Investors will soon find out if shares of railroad operators can continue to offer some relative safety within a transportation sector that has suffered in recent weeks due to concerns that a freight recession was on the horizon.
Florida-based CSX Corp.
is scheduled to report first-quarter results after Wednesday’s closing bell, while Nebraska-based Union Pacific Corp.’s
report is slated to be released before Thursday’s open.
Even with the Dow Jones Transportation Average
up 1.6% in morning trading Wednesday, and up 4.4% the past two days, the index was still down 6.4% over the past month, while its sister index, the Dow Jones Industrial Average
has gained 1.2%.
The transports’ underperformance underscored the fear that rapidly deteriorating market conditions, in which shipping rates have dropped as rising prices led to increased capacity but also decreased demand, will trigger a freight recession.
But some Wall Street analysts believe trucking companies will bear the brunt of these challenges, while railroad operators will be relatively insulated. The recent earnings report from Greenbrier Companies Inc.
the Oregon-based maker of railroad freight cars, supported that belief, and even provided hope that rails may actually benefit from the current macro environment, including the war in Ukraine.
Shares of CSX and Union Pacific outperformed the Dow transports the past month, but underperformed the Dow industrials, with CSX down 2.1% and Union Pacific losing 4.9%.
Cowen analyst Jason Seidl said in recent research note that while first-quarter earnings reports from trucking companies won’t likely produce enough answers for investors, with many management teams expected to express uncertainty over their outlooks, he views “the rail sector as the safest way to play the space given current economic/geopolitical conditions.” Read earnings story on J.B. Hunt Transports Services Inc.
Evercore ISI’s Jonathan Chappell suggested that rail operators could provide relatively upbeat guidance amid a recent tailwind of volume growth momentum.
“The quarter is less than two weeks old, but after a 1Q with repetitive volume shortfalls and questions regarding service reliability and appropriate labor resourcing, the positive carload momentum of the last two weeks has been a favorable shift, and the [year-over-year] comparables only get easier as the year progresses,” Chappell wrote in a note to clients last week.
That doesn’t mean Chappell believes it will be a smooth ride for the rails, as his research indicates that volumes for the larger rail operators declined 4.6% in the latest week, including a 6.2% drop for Union Pacific and a 0.5% decline for CSX.
Meanwhile, Greenbrier said in its earnings report last week, in which revenue more than doubled to beat expectations by a wide margin, that inflation in commodities markets, which might hurt trucking margins by raising fuel costs, have traditionally been leading indicators for an expansion in rail freight.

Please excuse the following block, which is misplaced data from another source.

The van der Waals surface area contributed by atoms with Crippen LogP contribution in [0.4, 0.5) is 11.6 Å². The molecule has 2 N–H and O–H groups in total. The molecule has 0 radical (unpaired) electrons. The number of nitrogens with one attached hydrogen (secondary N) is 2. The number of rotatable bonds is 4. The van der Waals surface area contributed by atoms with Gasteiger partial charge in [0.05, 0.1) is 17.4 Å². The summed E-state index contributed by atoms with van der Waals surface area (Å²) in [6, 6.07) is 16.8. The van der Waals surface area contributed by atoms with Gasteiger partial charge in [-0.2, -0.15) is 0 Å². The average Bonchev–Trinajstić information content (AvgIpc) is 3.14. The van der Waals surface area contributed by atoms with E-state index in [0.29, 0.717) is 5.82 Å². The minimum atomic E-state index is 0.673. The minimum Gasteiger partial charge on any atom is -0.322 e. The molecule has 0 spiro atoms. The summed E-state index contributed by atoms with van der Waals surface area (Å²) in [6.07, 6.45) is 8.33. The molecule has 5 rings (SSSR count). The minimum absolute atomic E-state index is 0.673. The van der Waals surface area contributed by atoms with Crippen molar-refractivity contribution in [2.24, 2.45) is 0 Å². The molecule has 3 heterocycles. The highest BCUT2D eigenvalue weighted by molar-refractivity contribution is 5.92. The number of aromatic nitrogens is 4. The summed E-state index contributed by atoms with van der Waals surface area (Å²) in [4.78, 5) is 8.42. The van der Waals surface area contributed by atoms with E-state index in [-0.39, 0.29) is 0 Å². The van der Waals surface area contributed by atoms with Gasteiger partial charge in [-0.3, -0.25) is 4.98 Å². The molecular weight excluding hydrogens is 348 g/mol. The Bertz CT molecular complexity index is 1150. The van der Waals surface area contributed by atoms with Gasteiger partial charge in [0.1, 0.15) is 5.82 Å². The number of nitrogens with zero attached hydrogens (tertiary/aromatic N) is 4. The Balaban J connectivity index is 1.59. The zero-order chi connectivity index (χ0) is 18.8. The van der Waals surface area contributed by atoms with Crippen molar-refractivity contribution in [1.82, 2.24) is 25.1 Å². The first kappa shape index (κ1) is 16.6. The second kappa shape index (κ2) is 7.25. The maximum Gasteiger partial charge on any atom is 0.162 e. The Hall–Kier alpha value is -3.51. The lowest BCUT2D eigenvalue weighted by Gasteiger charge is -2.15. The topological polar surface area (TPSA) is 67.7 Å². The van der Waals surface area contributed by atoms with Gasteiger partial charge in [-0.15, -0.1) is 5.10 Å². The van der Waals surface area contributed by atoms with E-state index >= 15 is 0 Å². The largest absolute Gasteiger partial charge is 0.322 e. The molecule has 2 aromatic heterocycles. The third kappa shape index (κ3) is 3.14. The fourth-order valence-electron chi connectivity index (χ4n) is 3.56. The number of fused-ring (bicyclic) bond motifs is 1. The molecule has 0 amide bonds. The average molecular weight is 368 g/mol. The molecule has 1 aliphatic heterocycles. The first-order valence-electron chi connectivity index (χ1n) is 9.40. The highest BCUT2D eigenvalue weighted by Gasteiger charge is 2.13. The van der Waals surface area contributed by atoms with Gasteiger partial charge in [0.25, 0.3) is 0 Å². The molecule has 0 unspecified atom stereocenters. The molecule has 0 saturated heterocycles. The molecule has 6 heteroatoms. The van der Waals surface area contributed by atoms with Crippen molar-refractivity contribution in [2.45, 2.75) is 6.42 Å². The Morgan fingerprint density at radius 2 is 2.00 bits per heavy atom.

In addition, the company said that while the war in Ukraine was a tragedy, it was expected to create tremendous opportunities for the transportation by rail of bulk commodities, such as fertilizer, grains, crushed rock and petroleum products.
And on Wednesday, railcar leasing company GATX Corp.
reported first-quarter profit that more than doubled to beat expectations by a wide margin, although revenue came up a bit shy.
“Conditions continue to strengthen across our global railcar leasing markets despite increased economic uncertainty due to the war in Ukraine,” GATX Chief Executive Brian Kenney said. “As the number of idle railcars in the industry continues to decline, the pace of lease rate increases from the prior quarter accelerated for most car types.”
That may bode well for the upcoming results from CSX and Union Pacific.
What’s expected from CSX
Analysts surveyed by FactSet are expecting, on average, earnings per share of 37 cents, up from 31 cents in the same period a year ago.
The FactSet consensus for revenue is $3.31 billion, which implies 17.7% growth from last year.
What might help with how investors react to the results is that Wall Street’s sell-side analysts have lowered the earnings bar in recent months. At the end of January, the FactSet consensus for EPS was 40 cents and for revenue was $3.36 billion.
The buy-side appears to be a bit more optimistic. The EPS consensus from Estimize, a crowdsourcing platform that gathers estimates from buy-side analysts, hedge-fund managers, company executives, academics and others, is 39 cents, while the revenue consensus is $3.37 billion.
In CSX’s fourth quarter report, released after the Jan. 20 close, CSX beat both EPS and revenue expectations, but the stock still fell 3.2% the day, to extend the 4.1% loss suffered in the week leading up to the report.
With the stock up 0.5% in morning trading Wednesday, it has gained 3.1% in the past week.
What’s expected from Union Pacific
The FactSet consensus for EPS is $2.56, which is up from $2.00 a year ago. The consensus has increased in recent months, from $2.50 at the end of January.
The FactSet revenue consensus is $5.71 billion, up from $5.58 billion at the end of January, and implying 14.1% growth from a year ago.
The average estimates compiled by Estimize are higher, at $2.61 for EPS and at $5.82 billion for revenue.
Union Pacific has beat both the EPS and revenue consensus for the past three quarters, and the stock has gained an average of 1.2% the day of those earnings reports.
The stock is up 1.3% in morning trading, and has gained 1.5% the past week.